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Seafood startups from the Hatch accelerator programme on their visit to Bergen
The large room at the back of Bergen’s Marineholmen building is a hive of activity.
The startup company Minnowtech is working flat out to create a model of their new waterborne robot.
Elsewhere, other teams of founders are hurriedly packing for the next leg of their journey. They’ll be flying out first to Indonesia, and then on to Singapore.
The six companies within the Hatch accelerator programme have just spent a busy two weeks in Bergen, hearing from industry experts, seeing how young salmon are raised on land, and even visiting fish farms out in the Norwegian fjords.
The founders are tired, but full of excitement and inspiration. They’ll need good supplies of both, as they launch out on their individual quests to remake the global fish-farming industry.
“It’s been quite challenging… but in a good way,” says Suzan Shahrestani from Minnowtech.
“We’ve been spending up to 12 hours a day working on our prototype, while also meeting people and listening to talks from industry experts.”
The accelerator offers companies an intensive 15‑week programme of mentoring and support, as well as up to €50,000 in capital, helping them to develop their products and reach new markets.
This is important, not just for the founders but also for the world around them.
Earth’s population is predicted to rise to at least 9 billion people by 2050, and the global fish farming industry will play a vital role in feeding these hungry mouths.
The Hatch startups were introduced to Bergen’s high-tech seafood industry
Making an impact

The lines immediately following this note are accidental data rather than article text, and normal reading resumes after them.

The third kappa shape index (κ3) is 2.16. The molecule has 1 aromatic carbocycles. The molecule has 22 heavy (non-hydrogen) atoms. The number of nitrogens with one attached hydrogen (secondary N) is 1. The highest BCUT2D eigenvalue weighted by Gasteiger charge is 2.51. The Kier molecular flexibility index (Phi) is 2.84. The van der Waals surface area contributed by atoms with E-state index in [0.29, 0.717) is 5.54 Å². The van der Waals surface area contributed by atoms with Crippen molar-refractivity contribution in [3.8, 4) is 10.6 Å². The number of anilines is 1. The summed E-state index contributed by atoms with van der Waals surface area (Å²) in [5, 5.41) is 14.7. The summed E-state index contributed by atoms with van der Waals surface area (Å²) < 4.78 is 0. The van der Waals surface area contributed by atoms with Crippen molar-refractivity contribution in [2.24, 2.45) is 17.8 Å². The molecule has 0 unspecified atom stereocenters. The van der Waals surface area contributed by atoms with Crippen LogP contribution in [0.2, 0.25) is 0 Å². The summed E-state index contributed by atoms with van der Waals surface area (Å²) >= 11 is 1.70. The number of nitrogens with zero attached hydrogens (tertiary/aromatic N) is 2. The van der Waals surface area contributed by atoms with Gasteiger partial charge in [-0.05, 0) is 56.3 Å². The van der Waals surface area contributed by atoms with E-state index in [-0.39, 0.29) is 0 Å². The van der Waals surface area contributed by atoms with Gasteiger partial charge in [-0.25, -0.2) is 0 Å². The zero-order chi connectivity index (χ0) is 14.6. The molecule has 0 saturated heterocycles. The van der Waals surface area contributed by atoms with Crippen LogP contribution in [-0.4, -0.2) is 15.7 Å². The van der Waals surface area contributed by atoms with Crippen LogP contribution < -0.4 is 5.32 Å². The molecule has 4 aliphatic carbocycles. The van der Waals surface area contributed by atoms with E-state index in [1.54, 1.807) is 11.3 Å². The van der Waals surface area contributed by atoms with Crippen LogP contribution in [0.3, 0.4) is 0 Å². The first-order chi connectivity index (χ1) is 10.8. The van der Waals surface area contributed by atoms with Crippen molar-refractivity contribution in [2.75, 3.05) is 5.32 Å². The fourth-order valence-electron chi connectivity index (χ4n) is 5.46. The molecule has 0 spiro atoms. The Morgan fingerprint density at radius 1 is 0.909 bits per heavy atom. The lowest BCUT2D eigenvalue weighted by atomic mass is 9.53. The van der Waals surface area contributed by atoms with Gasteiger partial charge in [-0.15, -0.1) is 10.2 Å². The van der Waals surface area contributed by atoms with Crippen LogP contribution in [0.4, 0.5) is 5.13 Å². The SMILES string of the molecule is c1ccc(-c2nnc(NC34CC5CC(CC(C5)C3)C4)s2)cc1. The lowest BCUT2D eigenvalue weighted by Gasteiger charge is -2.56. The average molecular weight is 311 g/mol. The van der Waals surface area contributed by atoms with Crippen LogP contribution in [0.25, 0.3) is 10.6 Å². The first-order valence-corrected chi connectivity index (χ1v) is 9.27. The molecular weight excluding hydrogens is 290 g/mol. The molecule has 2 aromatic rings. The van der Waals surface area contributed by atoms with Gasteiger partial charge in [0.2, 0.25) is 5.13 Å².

Alexander Farthing, the co‑founder of Alune Aqua, was inspired to start his company after hearing about the lack of financing available to the global shrimp farming industry.
Alexander notes, “Everyone we’ve met in Bergen is looking at the same problem. It’s the big problem of making aquaculture into a sustainable and long-term solution.”
“It’s been cool to be involved in that, and to be in the same place with like-minded people.”
Suzan from Minnowtech agrees. Her company is working on a robot that can measure biomass within shrimp ponds, helping farmers to get a clearer picture of their crop.
“I’m really passionate about food sustainability, and food security,” says Suzan. “I really hope we can make an impact.”
Suzan Shahrestani from Minnowtech works on her company’s waterborne robot, which will help shrimp farmers to monitor their farms
Hungry for innovation
One thing that has struck the founders is how welcoming the seafood industry in Bergen has been.
“People have been willing to agree to meetings, and give you their time, which is so important when you’re a startup company,” says Evan Hall.
Evan and his co‑founder Dominique Bureau are behind Wittaya Aqua, a startup that aims to improve how fish feed is used in aqua farms around the world.
He’s received some promising leads since arriving in Bergen. “It’s exciting from my company’s standpoint to see that the big seafood players are still open to hearing about new, innovative ideas.”
Suzan shares the same view. “People here are hungry for innovation.”
The startups visited a facility where young salmon are raised on land, before being transferred to the Norwegian fjords
Adieu, but not goodbye
One thing is common among all of the startups we spoke to – they all agree that this won’t be their last visit to Bergen.
For Evan, the city’s tall buildings remind him of his home city of Toronto. For Alexander, it’s the long walks in the mountains and the Norwegian lifestyle that he’ll miss.
Kranthi Chand at Savitri Aquamonk is also finding it hard to leave. For Kranthi and his co-founders, who are working on monitoring technology for shrimp farms, their visit to Bergen has left a deep impression.
“We’ve spoken to companies that are on the forefront of research into aquaculture,” he says. “Bergen truly is the seafood capital of the world.”
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